Why No Canadian Cup Champion this Decade?

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    davetherave
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    Why No Canadian Cup Champion this Decade?

    Post by davetherave on Thu May 21, 2009 9:49 am

    Lyle Richardson (Spectors Hockey, Fox Sports, THN) offers his thoughts on why for the first time in NHL history, no Canadian team won the Stanley Cup during an entire decade:

    Why No Canadian Cup Champion this Decade?
    Lyle Richardson, May 21 2009/www.spectorshockey.net
    It’s a phenomenon which never happened throughout the 20th century but has occurred in the first decade of the 21st.

    For the first time in NHL history, an entire decade passed without a Canadian-based franchise winning the Stanley Cup.

    Now before Canadian hockey fans start grieving over that fact and wonder what’s wrong with their teams, bear in mind that for much of the last century the NHL was a considerably smaller league than its current incarnation.

    Canadian based teams were far more prevalent during the NHL’s early decades, and from the early 1940s until the late 1960s well-run teams in Montreal and Toronto made up nearly half of the “Original Six” and won the bulk of the Stanley Cup championships in that time.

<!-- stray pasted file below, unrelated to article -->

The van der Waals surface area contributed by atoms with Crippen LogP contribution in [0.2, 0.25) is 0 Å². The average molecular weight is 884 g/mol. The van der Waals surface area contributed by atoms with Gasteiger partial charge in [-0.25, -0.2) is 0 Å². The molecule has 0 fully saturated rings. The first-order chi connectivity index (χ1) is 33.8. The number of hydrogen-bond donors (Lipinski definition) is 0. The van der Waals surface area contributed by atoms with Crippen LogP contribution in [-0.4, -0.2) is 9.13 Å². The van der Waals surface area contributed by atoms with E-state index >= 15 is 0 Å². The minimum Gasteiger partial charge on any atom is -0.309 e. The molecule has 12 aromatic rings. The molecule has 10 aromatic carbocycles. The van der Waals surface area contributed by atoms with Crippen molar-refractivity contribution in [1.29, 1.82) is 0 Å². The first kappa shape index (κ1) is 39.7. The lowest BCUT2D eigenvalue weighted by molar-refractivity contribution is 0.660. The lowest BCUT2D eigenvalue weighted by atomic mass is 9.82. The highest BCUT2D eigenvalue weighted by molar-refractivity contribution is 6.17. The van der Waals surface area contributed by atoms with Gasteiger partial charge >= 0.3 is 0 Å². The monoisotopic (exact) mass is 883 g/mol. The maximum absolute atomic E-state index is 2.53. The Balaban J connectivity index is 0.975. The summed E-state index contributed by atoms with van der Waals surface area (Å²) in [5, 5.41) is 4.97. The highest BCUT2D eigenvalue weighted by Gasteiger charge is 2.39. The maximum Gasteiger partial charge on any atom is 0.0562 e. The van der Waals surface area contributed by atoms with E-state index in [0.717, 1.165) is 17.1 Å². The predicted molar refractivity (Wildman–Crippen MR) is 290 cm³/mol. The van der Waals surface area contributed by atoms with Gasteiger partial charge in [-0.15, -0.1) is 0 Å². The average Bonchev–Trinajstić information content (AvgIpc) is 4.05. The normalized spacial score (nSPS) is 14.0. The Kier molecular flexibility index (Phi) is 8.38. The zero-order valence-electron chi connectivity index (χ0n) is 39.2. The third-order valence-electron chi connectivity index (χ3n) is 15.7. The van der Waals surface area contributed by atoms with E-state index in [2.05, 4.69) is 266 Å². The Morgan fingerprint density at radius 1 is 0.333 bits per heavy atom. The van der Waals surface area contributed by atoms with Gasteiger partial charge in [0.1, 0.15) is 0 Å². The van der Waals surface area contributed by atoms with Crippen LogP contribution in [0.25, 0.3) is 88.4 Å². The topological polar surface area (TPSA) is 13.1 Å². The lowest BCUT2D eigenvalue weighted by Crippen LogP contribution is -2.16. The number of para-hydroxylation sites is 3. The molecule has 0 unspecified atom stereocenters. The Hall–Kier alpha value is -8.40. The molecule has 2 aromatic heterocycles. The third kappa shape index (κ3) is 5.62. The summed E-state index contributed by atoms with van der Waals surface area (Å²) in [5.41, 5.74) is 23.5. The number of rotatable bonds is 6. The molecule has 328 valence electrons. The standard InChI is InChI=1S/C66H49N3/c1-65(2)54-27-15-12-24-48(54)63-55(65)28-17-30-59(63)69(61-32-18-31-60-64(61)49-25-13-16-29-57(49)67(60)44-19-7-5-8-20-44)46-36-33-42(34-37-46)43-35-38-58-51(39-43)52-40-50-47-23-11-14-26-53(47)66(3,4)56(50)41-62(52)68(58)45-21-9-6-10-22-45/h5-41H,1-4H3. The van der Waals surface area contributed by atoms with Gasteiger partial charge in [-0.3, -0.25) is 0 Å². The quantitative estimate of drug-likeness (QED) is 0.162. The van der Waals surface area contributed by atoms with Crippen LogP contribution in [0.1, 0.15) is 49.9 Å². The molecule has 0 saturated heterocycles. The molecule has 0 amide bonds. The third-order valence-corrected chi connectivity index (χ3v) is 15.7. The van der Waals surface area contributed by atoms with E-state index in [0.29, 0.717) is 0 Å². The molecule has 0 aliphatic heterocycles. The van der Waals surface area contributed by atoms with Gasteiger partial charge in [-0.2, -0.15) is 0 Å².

While the NHL expanded in the 1970s, with Vancouver amongst the new teams, the Montreal Canadiens remained the class of the league winning six Stanley Cups in that decade.

    In the 1980s the league again expanded, this time to 18 teams, adding Edmonton, Winnipeg, and Quebec City from the old WHA and moving the Atlanta Flames to Calgary. As a result eight of those 18 teams were Canadian-based.

    Three of those – Edmonton, Calgary and Montreal – would win six Stanley Cups among them, while Vancouver would go to the Cup Final in 1982.

    Edmonton and Montreal would win two more Cups in the 1990s and the Canucks returned again to the Final in 1994, but it would ten years before another Canadian team (Calgary) would return to the Cup Final.